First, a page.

The agreement with Citrix gives the OEM another
out-of-the-box virtualization package to complement its recent
agreement with VMware.
Hewlett-Packard is adding another virtualization option to its line of
Company officials announced March 19 that they will begin embedding a
co-developed version of Citrix's XenServer virtualization software into 10
different ProLiant systems starting March 31. They also have developed a set of
management tools that will create and control the various virtual environments.
The embedded Citrix
, which is only 366KB, is stored in the system's
internal flash memory and will boot up along with the hardware when the server
is first installed. HP and Citrix will also sell the hypervisor in a USB
drive for those customers who want to retrofit older ProLiant servers with the
The deal with Citrix follows a similar agreement that HP
struck last month with VMware,
the largest of the x86 virtualization
vendors, which will embed the ESX 3i hypervisor across the ProLiant line,
giving customers a much easier way to access virtualization. The move might
also appeal to midmarket and small-business users who are interested in the
technology but lack the IT know-how to get started.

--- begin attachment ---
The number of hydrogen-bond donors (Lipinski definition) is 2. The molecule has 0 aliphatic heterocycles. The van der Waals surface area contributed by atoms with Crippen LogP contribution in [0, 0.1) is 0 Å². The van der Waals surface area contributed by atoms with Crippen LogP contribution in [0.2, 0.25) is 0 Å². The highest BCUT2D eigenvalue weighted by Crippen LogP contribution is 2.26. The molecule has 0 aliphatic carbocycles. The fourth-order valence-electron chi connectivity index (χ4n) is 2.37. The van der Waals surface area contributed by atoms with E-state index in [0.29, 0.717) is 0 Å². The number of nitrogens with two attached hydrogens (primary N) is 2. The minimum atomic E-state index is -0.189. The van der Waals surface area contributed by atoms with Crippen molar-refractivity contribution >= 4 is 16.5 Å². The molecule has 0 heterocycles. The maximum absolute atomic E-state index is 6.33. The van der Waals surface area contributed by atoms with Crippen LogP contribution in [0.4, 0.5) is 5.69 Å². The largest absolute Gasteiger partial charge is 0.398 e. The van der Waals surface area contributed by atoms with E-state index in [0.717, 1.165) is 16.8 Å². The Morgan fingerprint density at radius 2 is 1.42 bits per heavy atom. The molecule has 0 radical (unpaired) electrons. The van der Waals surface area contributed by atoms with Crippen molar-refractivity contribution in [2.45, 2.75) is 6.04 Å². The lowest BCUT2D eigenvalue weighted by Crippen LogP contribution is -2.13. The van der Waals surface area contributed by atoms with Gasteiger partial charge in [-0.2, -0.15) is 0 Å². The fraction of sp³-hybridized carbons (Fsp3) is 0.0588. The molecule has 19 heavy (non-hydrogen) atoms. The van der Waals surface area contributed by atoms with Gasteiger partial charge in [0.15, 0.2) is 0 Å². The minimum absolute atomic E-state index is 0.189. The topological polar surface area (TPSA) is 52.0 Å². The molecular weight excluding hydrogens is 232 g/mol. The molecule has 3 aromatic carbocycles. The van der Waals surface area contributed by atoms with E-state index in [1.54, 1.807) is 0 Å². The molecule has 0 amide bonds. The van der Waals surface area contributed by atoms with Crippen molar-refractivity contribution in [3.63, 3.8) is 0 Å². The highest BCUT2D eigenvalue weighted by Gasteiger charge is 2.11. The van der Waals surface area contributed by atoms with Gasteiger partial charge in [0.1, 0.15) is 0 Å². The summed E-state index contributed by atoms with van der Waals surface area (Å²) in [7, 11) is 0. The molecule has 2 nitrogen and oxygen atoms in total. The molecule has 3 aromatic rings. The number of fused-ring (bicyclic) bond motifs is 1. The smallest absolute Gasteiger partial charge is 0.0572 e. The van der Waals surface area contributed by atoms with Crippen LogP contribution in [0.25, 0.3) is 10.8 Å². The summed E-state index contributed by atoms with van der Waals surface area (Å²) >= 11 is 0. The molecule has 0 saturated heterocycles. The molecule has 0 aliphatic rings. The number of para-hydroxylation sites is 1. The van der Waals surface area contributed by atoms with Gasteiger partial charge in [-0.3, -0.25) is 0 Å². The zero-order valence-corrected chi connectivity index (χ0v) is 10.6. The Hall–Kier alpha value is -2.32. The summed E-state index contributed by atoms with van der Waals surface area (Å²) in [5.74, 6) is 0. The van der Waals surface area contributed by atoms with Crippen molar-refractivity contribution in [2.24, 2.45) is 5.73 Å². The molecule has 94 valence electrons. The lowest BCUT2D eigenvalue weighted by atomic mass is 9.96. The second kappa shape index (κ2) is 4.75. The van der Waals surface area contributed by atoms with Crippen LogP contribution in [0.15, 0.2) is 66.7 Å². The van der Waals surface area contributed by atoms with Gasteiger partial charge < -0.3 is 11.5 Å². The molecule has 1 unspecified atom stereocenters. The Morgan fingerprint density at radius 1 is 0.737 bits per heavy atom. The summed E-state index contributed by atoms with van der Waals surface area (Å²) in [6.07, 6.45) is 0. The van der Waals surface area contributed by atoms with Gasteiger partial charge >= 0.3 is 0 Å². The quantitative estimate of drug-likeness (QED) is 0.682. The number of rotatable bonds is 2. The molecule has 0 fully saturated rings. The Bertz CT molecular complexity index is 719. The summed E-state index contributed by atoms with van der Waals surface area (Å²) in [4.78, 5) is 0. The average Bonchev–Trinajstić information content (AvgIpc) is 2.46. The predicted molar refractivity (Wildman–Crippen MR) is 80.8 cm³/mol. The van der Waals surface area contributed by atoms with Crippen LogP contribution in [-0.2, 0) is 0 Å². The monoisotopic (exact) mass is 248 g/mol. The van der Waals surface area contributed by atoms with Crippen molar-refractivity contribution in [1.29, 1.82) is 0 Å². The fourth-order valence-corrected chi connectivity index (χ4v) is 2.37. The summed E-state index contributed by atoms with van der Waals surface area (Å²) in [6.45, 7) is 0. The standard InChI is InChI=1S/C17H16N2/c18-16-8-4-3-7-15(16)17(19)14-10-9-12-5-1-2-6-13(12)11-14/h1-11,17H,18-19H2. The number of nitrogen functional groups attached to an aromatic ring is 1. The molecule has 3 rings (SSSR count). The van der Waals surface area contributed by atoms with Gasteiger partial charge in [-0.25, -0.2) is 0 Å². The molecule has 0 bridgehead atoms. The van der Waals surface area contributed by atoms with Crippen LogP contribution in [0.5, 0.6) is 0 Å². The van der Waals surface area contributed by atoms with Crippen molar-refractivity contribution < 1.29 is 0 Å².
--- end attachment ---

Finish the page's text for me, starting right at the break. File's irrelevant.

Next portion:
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The ESX 3i, much like the Citrix XenServer, sits directly on the hardware
and allows a user to easily partition the system. At 32MB, the 3i is larger than
its counterpart, although both reside within flash memory.
At its European customer conference in Barcelona,
Spain, March 17, HP
also announced a range of new services and software
that look to make
deploying virtualization across the data center much more practical. One
offering, Virtual Server Environment, works with any hypervisor and allows the IT
department to pool resources across the data center.
Charles King, an analyst with Pund-IT, sees the recent announcements of
embedded virtualization from Citrix (which entered the virtualization market in
2007 by acquiring XenSource) and VMware as a reaction to the upcoming Hyper-V
option that Microsoft will offer with Windows Server 2008.
"The sense I get is that there is a firm belief from the folks in these
firms that the hypervisor embedded in the operating system gives an extra
competitive advantage to Microsoft," King said. "Having options, such as the
ones VMware and Citrix are beginning to offer, ensures that they will have
parity, if not superiority, when the Hyper-V product finally comes to the